Albany Herald Sports Editor Danny Aller
I grew up with boxing as a big part of my childhood. Outside of watching every major fight that came on TV, my father boxed in the Navy and later in life would routinely work out with a heavybag at home. I can even remember many days when he would finish on the heavybag and then come inside and hit the weights while a tape of arguably the most exciting bout in boxing history -- "Marvelous" Marvin Hagler vs. Tommy "The Hit Man" Hearns -- played in the background.
That was the era of boxing I knew well -- Hagler, Hearns, Roy Jones Jr., Mike Tyson, Lennox Lewis, Oscar de La Hoya ... and so on.
But just because the aforementioned guys were the ones I cheered for and followed as a kid and up until now, doesn't mean I didn't know a thing or two about boxing history.
Joe Frazier, who died late Monday from liver cancer at the age of 67, was one of those fighters who -- while I never saw any of his fights live as an up-and-coming fan during the late 1980s -- was always one of those bigger-than-life athletes you may not have had the opportunity to ever watch in person, but you knew their entire career accomplishments and failures just by being a fan of the sport. So when I got the chance to meet him in September of 2003 as the sports editor during my first gig out of college at an upstart weekly newspaper in South Florida, I couldn't believe my luck.
After all, he'd given so many fans around the world countless memories from his legendary boxing career -- highlighted by becoming the first man to beat Muhammad Ali in 1971 -- I felt honored to get a chance to shake his hand and create one of my own.
So this is my Joe Frazier story -- one my dad continues to be jealous of to this day, although he'll never admit it.
Granted, "Smokin' " Joe, as he was known, was well past his prime in 2003, and in his heyday a reporter of my significance could've never gotten close to him -- much less has the chance to conduct an interview. At this stage in his career, however, he made a living solely off his name, signing autographs, shaking hands and recounting the "Thrilla in Manila," among other famous bouts, for his fans.
My encounter happened when all media outlets within 100 miles -- via's Frazier's agent -- received an invitation to join Frazier aboard an offshore gambling cruise ship that left port in West Palm Beach, traveled a few miles out, then did circles while passengers got liquored up, gambled and chowed down on the buffet. Frazier was the guest of honor on this particular occasion because the boat was hosting "Fight Night" -- showing the Oscar De La Hoya-Shane Mosley title bout live on board, while charging $75 a person, which included a meet-and-greet with Frazier, dinner and the chance to watch the fight in an amphitheater. Not a bad deal, considering -- without a living legend being among the expected guests -- the cost just to board the ship on an average day was $25. Media members were promised between 10 and 15 minutes apiece with the "Champ," but my editor at the time suggested I sign up to go last.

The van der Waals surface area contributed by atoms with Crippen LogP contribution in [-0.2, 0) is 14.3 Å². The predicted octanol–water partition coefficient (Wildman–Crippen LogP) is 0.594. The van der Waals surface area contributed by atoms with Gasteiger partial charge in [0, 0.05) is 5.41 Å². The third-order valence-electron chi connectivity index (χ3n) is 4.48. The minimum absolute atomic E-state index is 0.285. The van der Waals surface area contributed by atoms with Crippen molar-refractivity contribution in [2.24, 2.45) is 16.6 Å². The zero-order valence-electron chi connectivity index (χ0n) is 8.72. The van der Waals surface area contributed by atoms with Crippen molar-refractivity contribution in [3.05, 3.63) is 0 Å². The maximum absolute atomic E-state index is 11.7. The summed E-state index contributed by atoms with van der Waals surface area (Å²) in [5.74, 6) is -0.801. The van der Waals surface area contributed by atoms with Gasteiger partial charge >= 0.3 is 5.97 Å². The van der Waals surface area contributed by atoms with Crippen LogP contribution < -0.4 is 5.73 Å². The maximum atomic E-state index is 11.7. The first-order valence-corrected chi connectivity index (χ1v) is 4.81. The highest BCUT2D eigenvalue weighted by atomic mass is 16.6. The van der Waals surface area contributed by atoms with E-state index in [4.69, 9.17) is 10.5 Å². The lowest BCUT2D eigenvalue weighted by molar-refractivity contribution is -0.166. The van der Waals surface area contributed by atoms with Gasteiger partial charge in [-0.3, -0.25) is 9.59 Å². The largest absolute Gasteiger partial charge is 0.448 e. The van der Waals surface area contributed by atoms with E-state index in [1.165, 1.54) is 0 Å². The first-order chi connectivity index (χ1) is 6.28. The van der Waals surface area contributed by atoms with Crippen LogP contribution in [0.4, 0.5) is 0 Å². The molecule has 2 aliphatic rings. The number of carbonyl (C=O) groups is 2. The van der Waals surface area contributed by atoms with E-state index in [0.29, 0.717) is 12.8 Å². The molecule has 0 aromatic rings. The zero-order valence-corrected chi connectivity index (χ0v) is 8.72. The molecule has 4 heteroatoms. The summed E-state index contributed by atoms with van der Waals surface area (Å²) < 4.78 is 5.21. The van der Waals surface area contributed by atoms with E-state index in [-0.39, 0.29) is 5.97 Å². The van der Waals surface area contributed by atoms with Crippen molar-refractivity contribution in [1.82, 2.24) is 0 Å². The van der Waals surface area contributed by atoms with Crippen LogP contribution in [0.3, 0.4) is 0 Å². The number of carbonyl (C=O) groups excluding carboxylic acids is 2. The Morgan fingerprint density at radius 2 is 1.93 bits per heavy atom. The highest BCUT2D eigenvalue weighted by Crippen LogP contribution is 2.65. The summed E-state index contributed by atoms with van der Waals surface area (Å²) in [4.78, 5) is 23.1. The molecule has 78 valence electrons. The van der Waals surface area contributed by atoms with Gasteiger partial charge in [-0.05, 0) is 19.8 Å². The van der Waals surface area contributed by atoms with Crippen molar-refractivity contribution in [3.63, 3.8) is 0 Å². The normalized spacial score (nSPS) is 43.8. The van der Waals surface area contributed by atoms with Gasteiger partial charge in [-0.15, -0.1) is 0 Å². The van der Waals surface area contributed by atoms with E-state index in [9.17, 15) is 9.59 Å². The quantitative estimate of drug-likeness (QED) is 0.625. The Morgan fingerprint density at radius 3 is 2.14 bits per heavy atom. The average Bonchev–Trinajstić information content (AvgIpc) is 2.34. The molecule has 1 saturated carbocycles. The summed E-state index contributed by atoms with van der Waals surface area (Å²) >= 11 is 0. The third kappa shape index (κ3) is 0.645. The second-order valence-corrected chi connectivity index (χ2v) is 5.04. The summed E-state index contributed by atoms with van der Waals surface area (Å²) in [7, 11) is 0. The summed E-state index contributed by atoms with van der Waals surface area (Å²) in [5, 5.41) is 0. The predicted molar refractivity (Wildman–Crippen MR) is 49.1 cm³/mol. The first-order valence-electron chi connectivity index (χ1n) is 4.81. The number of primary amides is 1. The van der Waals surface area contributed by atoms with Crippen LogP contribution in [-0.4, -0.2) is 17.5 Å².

It was a move that proved worth it. Frazier gave me 30 minutes of his time.
Before I got a chance to sit down with him, I remember standing in line waiting to get on the boat with all the other passengers when all of the sudden, I heard a commotion behind me, complete with several "oooohhs" and "aaaahhs" from folks standing in the terminal. When I turned around, there was Frazier in the flesh, being escorted past the crowd and onto the boat. He casually waved and nodded to those who called out, "We love you, champ!" and he made it a point to stop and shake hands with everyone who insisted on greeting him before he made it onto the boat.
Even though I knew all there was to know about his career, having not been around during the height of his fame I guess I didn't quite understand just how big a deal Frazier still was -- nearly three decades after his boxing career had ended -- until that moment.
"People sure do seem to still love him," I said to an older gentleman standing in front of me as Frazier walked past.
The man, who looked like he was old enough to have been around for many of Frazier's fights during Frazier's prime, was holding a pair of boxing gloves to be signed. He turned to me and replied, "You have no idea. The man's an American icon."
That quote, of course, later became part of my article I'd write.
Once everyone had boarded and the ship was ready to shove off, I couldn't wait to meet Frazier considering I was strictly there to work and wasn't indulging in any of the other amenities the boat had to offer. So I grabbed a coke and a seat outside of the stage where Joe was seated and waited for the throngs of people to filter through.